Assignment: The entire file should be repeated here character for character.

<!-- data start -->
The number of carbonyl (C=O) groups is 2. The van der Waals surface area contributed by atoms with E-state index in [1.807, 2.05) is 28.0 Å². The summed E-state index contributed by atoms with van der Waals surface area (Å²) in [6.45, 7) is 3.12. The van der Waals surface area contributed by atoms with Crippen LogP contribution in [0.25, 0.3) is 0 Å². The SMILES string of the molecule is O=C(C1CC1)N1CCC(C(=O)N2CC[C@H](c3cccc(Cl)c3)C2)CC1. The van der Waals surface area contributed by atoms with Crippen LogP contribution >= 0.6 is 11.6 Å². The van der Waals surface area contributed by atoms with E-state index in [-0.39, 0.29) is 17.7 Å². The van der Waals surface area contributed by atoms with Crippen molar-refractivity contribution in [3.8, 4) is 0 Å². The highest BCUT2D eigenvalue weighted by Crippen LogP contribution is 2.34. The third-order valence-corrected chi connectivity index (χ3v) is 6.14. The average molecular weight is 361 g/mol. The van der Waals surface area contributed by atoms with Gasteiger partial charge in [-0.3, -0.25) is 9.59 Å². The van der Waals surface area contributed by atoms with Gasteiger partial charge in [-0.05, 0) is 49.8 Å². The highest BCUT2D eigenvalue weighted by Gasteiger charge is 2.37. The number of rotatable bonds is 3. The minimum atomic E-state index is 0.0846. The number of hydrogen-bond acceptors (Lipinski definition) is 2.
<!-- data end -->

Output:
The number of carbonyl (C=O) groups is 2. The van der Waals surface area contributed by atoms with E-state index in [1.807, 2.05) is 28.0 Å². The summed E-state index contributed by atoms with van der Waals surface area (Å²) in [6.45, 7) is 3.12. The van der Waals surface area contributed by atoms with Crippen LogP contribution in [0.25, 0.3) is 0 Å². The SMILES string of the molecule is O=C(C1CC1)N1CCC(C(=O)N2CC[C@H](c3cccc(Cl)c3)C2)CC1. The van der Waals surface area contributed by atoms with Crippen LogP contribution >= 0.6 is 11.6 Å². The van der Waals surface area contributed by atoms with E-state index in [-0.39, 0.29) is 17.7 Å². The van der Waals surface area contributed by atoms with Crippen molar-refractivity contribution in [3.8, 4) is 0 Å². The highest BCUT2D eigenvalue weighted by Crippen LogP contribution is 2.34. The third-order valence-corrected chi connectivity index (χ3v) is 6.14. The average molecular weight is 361 g/mol. The van der Waals surface area contributed by atoms with Gasteiger partial charge in [-0.3, -0.25) is 9.59 Å². The van der Waals surface area contributed by atoms with Gasteiger partial charge in [-0.05, 0) is 49.8 Å². The highest BCUT2D eigenvalue weighted by Gasteiger charge is 2.37. The number of rotatable bonds is 3. The minimum atomic E-state index is 0.0846. The number of hydrogen-bond acceptors (Lipinski definition) is 2.